|AB044||Whitford and Rush Lakes||Global|
|AB054||Utikuma and Utikumasis Lakes||Global|
|AB059||Hay and Zama Lakes||Global|
|AB070||Ministik, Joseph and Oliver Lakes||Global|
|AB078||Eagle, Namaka and Stobart Lakes||Global|
|AB079||Frank Lake (south)||Global|
|AB097||Lac La Biche||Global|
|AB100||Pelican Lake (Alberta)||Global|
|AB107||Grande Prairie – Trumpeter Swan IBA||Global|
|AB113||Metiskow and Sunken Lakes||Global|
|AB115||Frank Lake (north)||Continental|
|AB118||St. Lawrence Lake||Global|
There are many birding events throughout the year and around the province. To find out about these events, find a local natural history club near you, or click on our calendar. Two very popular counts include the May Bird Count and the Christmas Bird Count described below. For other birding projects you might want to get involved in, see our Citizen Science/Nurture your Nature section.
This annual spring ritual spells FUN for birders of all persuasions! And it’s a great time for birders just starting-out to get involved. But careful—you might get hooked! May Species Counts provide an unsurpassed opportunity for birders to ‘get’ more birds in a single day than any other time of year. Complement this with the company and camaraderie of other birders, the chance to enhance your birding skills (or share them with others), and the prospect of a long sunny day winding down around a camp fire, and the day has passed too fast.
Everyone is welcome to participate in the May bird counts which are held at several locations across Alberta. Most the counts will be held on the last weekend of May. For the details of where and when and the contact persons for each count please watch our What’s New page.
The oldest and longest-running Citizen Science initiative, the Christmas Bird Count is conducted in over 1800 localities across Canada, the United States and Latin America. Each local group of birders picks a day between December 14th and January 5th inclusive, sets out a 24-km diameter circle, then does their best to count all the birds within that circle on the selected day. Local rivalries and the long history of the count have made it one of the biggest social and sporting events in the birding world. More important for bird conservation, however, is the huge database on the distribution and numbers of North American birds that the Christmas Bird Count has amassed. The Christmas Bird Count is managed by Bird Studies Canada and the Audubon Society, with additional partners: Gulf Coast Bird Observatory in Mexico, and Instituto Humboldt and RNOA in Colombia. If you have any questions regarding the Christmas Bird Count in Canada, please contact:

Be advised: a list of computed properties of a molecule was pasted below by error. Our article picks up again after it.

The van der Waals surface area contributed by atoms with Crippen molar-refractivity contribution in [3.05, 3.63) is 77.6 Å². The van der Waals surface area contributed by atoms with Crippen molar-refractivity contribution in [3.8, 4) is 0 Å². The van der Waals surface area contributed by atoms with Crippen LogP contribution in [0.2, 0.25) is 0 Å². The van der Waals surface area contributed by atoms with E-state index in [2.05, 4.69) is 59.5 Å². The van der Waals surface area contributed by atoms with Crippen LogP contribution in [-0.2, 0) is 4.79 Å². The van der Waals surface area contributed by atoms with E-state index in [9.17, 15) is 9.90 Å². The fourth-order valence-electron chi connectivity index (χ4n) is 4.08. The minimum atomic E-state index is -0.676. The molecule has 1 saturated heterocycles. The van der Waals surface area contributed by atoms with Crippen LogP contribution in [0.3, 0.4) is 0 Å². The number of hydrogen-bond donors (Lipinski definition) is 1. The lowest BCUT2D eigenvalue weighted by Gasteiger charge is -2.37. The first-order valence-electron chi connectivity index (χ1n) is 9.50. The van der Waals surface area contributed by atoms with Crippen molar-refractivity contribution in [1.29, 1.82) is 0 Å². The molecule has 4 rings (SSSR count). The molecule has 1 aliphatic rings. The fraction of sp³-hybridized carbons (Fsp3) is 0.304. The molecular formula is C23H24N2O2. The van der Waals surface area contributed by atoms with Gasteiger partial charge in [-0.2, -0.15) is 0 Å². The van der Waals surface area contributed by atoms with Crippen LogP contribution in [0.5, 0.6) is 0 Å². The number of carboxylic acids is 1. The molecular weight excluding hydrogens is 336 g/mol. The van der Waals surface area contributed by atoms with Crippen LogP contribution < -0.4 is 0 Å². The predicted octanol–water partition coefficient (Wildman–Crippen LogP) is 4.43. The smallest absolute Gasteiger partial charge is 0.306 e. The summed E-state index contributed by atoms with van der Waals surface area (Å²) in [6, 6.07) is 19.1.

Dick Cannings, Bird Studies Canada’s Christmas Bird Count Coordinator
1330 Debeck Road S.11, C.96, RR#1, Naramata, BC V0H 1N0
Phone: (250) 496-4049
If you want to know what birds you will find in Alberta, or in a particular part of the province, a bird checklist is a handy tool. Alberta’s Rare Bird Committee has compiled The Official List of the Birds of Alberta. Additionally, there are many local bird lists available through local natural history clubs, provincial parks or birding stores. Nature Alberta has also published this Alberta Birds Checklist 2014.
A trip to a local book store or an online search will quickly tell you there is a huge diversity of birding guides and tools available to birders. Some of these we’ve listed below:
Birds and Windows Project
In 1970, six natural history clubs joined together to form the Federation of Alberta Naturalists. Today, this same organization, now known as Nature Alberta serves a membership of over 40 clubs and represents thousands of individuals across the province. These individuals share a passion for natural history.
Natural history is the study of plants or animals, using observational rather than experimental methods.
Alberta is fortunate to have a wide diversity of wildlife and wild spaces. All native plants and animals have a right to co-exist with Albertans, who in turn benefit by having access to a healthy, natural environment. Increasing our understanding of nature will lead to increased enjoyment of it.